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Physiol Rep. 2016 Aug;4(16). pii: e12903. doi: 10.14814/phy2.12903.

Comparison of regional skeletal muscle tissue oxygenation in college athletes and sedentary control subjects using quantitative BOLD MR imaging.

Author information

1
Department of Internal Medicine, Yale University School of Medicine, New Haven, Connecticut mitchel.stacy@yale.edu.
2
Department of Internal Medicine, Yale University School of Medicine, New Haven, Connecticut.
3
Department of Radiology and Biomedical Imaging, Yale University School of Medicine, New Haven, Connecticut.
4
Department of Radiology and Biomedical Imaging, Yale University School of Medicine, New Haven, Connecticut Department of Neurosurgery, Yale University School of Medicine, New Haven, Connecticut.
5
Department of Internal Medicine, Yale University School of Medicine, New Haven, Connecticut Department of Radiology and Biomedical Imaging, Yale University School of Medicine, New Haven, Connecticut.

Abstract

Blood oxygen level-dependent (BOLD) magnetic resonance (MR) imaging permits noninvasive assessment of tissue oxygenation. We hypothesized that BOLD imaging would allow for regional evaluation of differences in skeletal muscle oxygenation between athletes and sedentary control subjects, and dynamic BOLD responses to ischemia (i.e., proximal cuff occlusion) and reactive hyperemia (i.e., rapid cuff deflation) would relate to lower extremity function, as assessed by jumping ability. College football athletes (linemen, defensive backs/wide receivers) were compared to sedentary healthy controls. BOLD signal of the gastrocnemius, soleus, anterior tibialis, and peroneus longus was assessed for peak hyperemic value (PHV), time to peak (TTP), minimum ischemic value (MIV), and time to recovery (TTR). Significantly higher PHVs were identified in athletes versus controls for the gastrocnemius (linemen, 15.8 ± 9.1%; defensive backs/wide receivers, 17.9 ± 5.1%; controls, 7.4 ± 3.5%), soleus (linemen, 25.9 ± 11.5%; backs/receivers, 22.0 ± 9.4%; controls, 12.9 ± 5.8%), and anterior tibialis (linemen, 12.8 ± 5.3%; backs/receivers, 12.6 ± 3.9%; controls, 7.7 ± 4.0%), whereas no differences in PHV were found for the peroneus longus (linemen, 14.1 ± 6.9%; backs/receivers, 11.7 ± 4.6%; controls, 9.0 ± 4.9%). In all subject groups, the gastrocnemius and soleus muscles exhibited the lowest MIVs during cuff occlusion. No differences in TTR were found between muscles for any subject group. PHV of the gastrocnemius muscle was significantly and positively related to maximal vertical (r = 0.56, P = 0.002) and broad jump (r = 0.47, P = 0.01). These results suggest that BOLD MR imaging is a useful noninvasive tool for evaluating differences in tissue oxygenation of specific muscles between active and sedentary individuals, and peak BOLD responses may relate to functional capacity.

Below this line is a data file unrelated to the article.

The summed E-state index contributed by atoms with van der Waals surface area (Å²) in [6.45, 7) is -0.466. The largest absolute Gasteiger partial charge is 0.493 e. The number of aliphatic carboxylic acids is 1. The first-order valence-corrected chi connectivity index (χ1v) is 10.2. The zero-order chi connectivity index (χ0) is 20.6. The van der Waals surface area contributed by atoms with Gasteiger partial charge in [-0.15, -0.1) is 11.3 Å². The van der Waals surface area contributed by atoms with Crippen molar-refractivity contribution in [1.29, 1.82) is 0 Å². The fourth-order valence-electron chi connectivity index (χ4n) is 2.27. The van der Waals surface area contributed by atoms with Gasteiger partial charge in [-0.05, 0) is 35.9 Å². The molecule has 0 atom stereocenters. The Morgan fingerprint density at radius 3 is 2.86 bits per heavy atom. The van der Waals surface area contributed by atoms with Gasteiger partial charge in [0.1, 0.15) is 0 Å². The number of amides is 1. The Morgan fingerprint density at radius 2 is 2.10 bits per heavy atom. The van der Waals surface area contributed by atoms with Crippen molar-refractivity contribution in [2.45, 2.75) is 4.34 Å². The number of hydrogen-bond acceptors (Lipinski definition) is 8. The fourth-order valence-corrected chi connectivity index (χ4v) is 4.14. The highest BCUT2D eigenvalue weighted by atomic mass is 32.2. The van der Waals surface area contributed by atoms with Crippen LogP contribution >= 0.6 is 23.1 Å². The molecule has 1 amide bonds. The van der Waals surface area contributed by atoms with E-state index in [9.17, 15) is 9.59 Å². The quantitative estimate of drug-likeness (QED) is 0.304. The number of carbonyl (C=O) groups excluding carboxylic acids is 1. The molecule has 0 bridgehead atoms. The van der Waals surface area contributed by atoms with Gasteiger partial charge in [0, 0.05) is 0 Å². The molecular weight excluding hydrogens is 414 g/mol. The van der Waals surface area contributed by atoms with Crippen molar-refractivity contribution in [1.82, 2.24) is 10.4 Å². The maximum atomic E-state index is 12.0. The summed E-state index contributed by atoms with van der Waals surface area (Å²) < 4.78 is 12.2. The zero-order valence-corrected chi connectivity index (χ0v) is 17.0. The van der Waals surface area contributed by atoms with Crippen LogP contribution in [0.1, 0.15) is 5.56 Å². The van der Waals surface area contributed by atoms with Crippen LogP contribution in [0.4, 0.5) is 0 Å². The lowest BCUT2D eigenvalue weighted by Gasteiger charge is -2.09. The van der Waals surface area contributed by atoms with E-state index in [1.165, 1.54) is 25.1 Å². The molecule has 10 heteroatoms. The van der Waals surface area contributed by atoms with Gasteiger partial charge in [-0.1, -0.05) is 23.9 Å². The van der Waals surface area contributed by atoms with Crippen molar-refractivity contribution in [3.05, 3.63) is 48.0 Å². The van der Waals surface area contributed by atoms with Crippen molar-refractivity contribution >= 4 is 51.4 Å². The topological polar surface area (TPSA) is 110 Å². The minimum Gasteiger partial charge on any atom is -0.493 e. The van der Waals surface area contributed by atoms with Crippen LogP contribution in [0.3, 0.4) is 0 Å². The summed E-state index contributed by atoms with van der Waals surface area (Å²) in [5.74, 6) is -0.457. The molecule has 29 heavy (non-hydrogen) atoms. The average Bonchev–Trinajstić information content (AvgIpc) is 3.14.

KEYWORDS:

Blood oxygen level dependent; exercise training; magnetic resonance imaging; tissue oxygenation; vascular function

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